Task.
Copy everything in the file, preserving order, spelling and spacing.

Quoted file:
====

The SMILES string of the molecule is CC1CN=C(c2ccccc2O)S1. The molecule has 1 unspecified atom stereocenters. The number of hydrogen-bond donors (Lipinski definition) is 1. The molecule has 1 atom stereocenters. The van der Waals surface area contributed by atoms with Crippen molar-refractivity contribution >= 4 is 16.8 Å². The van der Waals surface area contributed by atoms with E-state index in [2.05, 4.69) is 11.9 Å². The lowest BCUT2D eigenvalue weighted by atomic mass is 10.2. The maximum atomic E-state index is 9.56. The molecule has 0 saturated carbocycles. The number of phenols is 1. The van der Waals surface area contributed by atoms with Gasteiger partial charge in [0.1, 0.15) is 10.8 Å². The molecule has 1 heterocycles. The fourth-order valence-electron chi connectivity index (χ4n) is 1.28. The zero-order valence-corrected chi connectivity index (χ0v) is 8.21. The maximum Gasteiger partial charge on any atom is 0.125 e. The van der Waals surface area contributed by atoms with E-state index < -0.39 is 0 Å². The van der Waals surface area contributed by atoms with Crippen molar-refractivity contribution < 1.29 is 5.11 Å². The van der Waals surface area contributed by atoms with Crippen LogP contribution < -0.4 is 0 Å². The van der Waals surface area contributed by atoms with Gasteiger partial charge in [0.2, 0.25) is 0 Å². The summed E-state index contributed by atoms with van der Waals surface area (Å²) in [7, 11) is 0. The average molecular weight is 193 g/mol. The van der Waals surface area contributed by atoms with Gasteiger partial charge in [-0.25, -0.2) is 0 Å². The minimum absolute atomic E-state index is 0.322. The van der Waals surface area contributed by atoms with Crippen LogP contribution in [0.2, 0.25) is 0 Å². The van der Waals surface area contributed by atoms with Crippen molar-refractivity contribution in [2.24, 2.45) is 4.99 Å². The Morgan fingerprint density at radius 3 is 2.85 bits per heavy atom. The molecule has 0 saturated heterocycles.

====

The SMILES string of the molecule is CC1CN=C(c2ccccc2O)S1. The molecule has 1 unspecified atom stereocenters. The number of hydrogen-bond donors (Lipinski definition) is 1. The molecule has 1 atom stereocenters. The van der Waals surface area contributed by atoms with Crippen molar-refractivity contribution >= 4 is 16.8 Å². The van der Waals surface area contributed by atoms with E-state index in [2.05, 4.69) is 11.9 Å². The lowest BCUT2D eigenvalue weighted by atomic mass is 10.2. The maximum atomic E-state index is 9.56. The molecule has 0 saturated carbocycles. The number of phenols is 1. The van der Waals surface area contributed by atoms with Gasteiger partial charge in [0.1, 0.15) is 10.8 Å². The molecule has 1 heterocycles. The fourth-order valence-electron chi connectivity index (χ4n) is 1.28. The zero-order valence-corrected chi connectivity index (χ0v) is 8.21. The maximum Gasteiger partial charge on any atom is 0.125 e. The van der Waals surface area contributed by atoms with E-state index < -0.39 is 0 Å². The van der Waals surface area contributed by atoms with Crippen molar-refractivity contribution < 1.29 is 5.11 Å². The van der Waals surface area contributed by atoms with Crippen LogP contribution < -0.4 is 0 Å². The van der Waals surface area contributed by atoms with Gasteiger partial charge in [0.2, 0.25) is 0 Å². The summed E-state index contributed by atoms with van der Waals surface area (Å²) in [7, 11) is 0. The average molecular weight is 193 g/mol. The van der Waals surface area contributed by atoms with Gasteiger partial charge in [-0.25, -0.2) is 0 Å². The minimum absolute atomic E-state index is 0.322. The van der Waals surface area contributed by atoms with Crippen LogP contribution in [0.2, 0.25) is 0 Å². The van der Waals surface area contributed by atoms with Crippen molar-refractivity contribution in [2.24, 2.45) is 4.99 Å². The Morgan fingerprint density at radius 3 is 2.85 bits per heavy atom. The molecule has 0 saturated heterocycles.